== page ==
A Translators without Borders study found that access to information has improved in the Rohingya refugee response as a result of an increased humanitarian focus on communicating with communities. Yet language barriers still leave many Rohingya refugees without the critical and life-saving information they need. Prioritizing spoken communication in Rohingya and a mixed approach on formats and channels is key to effective communication.
From the outset, language challenges have played a central role in the Rohingya refugee response. There are at least five languages — Rohingya, Bangla, Burmese, Chittagonian, and English — used in the response. Low literacy levels and limited access to media compound the situation.
To find out how humanitarians can effectively communicate with refugees, Translators without Borders assessed language comprehension and support needs among the refugees. We surveyed more than 400 Rohingya men and women living in the Kutupalong refugee camp in Cox’s Bazar, Bangladesh. We asked them what languages they spoke, how they preferred to receive information, and we tested their comprehension of simple spoken, visual, and written information.
Here is what we found.
Communication has improved, but not all Rohingya refugees feel informed
Twenty-eight percent of refugees say they do not have enough information to make decisions for themselves and their family. Extrapolated to the whole camp population, this suggests that about 200,000 people feel that they lack the basis to make properly informed decisions. Nevertheless, it is a marked improvement from a year ago when an assessment by Internews found that 79 percent of refugees did not have enough information.
Communication in spoken Rohingya is critical
Rohingya is the only spoken language that all refugees understand and prefer. Our study shows that 36 percent of refugees do not understand a simple sentence in Chittagonian. Women are less likely than men to understand spoken Bangla or Burmese. Refugees prefer to receive information in spoken Rohingya, either by word-of-mouth, loudspeaker, or phone call.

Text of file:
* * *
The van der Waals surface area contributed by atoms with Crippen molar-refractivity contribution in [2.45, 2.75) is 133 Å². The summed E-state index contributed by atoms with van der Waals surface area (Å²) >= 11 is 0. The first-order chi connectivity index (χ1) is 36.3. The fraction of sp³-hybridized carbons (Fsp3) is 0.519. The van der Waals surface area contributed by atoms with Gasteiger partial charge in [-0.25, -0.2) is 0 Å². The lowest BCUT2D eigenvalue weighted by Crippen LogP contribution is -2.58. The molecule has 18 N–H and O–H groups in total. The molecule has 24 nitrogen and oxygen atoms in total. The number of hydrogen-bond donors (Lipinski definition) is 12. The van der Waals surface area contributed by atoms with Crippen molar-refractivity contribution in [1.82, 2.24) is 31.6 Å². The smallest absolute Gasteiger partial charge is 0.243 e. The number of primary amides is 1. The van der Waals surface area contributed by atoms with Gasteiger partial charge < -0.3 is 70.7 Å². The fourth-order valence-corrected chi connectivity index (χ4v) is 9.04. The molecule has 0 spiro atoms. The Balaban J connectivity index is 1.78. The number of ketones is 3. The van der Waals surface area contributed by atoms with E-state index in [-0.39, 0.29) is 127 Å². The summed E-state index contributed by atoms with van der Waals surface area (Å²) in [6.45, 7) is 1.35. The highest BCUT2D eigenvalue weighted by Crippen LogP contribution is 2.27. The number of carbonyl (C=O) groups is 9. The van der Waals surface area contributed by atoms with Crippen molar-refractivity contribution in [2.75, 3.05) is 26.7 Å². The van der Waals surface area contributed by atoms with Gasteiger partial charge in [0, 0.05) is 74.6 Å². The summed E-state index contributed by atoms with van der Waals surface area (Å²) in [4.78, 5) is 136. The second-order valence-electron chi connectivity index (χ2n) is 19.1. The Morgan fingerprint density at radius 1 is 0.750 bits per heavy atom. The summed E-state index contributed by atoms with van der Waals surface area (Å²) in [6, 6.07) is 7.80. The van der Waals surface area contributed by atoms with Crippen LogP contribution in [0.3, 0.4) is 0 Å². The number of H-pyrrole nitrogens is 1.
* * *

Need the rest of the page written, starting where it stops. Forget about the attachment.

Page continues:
This preference for spoken Rohingya coincides with strong trust levels in imams, family, aid and medical professionals, and majhees (government-appointed community leaders) as sources of information. Radio, TV, and the internet are less trusted by and less familiar to women.
After spoken Rohingya, simple visual messaging is the most widely understood format. Comprehension rates for visual communication are high regardless of gender, age, or education level.
Burmese is the preferred written language, and is relatively well understood
After Rohingya, Burmese is the preferred language for written communication. Although two-thirds of refugees prefer written communication in Rohingya, the language lacks a universally accepted script. Refugees prefer written information to be given in brochure or leaflet form. This allows them to take information away with them and ask a friend or family member to help them understand it.
Sixty-six percent of refugees said that they cannot read or write in any language, and comprehension testing broadly confirmed this. When tested for reading comprehension, 36 percent understood Burmese, a similar rate to Bangla and English.
Investment in language will improve the response
These findings make it clear that there are varied language needs within the Rohingya community. They show that different people understand, prefer, and trust different formats and sources of information. Nonetheless, practical actions for effective humanitarian communication exist.
Using Rohingya for spoken communication, and Burmese for written information is important. Providing information in a mix of formats and channels to account for varied preferences and education levels will also help.
Investing in formal training for field workers and interpreters in the Rohingya language and in humanitarian interpretation techniques is key. Staff should be supported to communicate in the language understood and preferred by the whole community.
As time goes on, communication and language preferences may change. Ongoing assessments on information and language support needs should be coupled with further research to better understand communication issues affecting the Rohingya refugee response. Sustained coordination among humanitarian organizations can help ensure communication is consistent, appropriate, and addresses key community concerns.
View the research brief.
Read the full report.
This study is part of the Common Service for Community Engagement and Accountability. Funded by the United Kingdom’s Department for International Development (DFID) through the International Organization for Migration (IOM
Written by Mahrukh 'Maya' Hasan, Evidence and Impact Consultant for the Rohingya refugee crisis response in Bangladesh.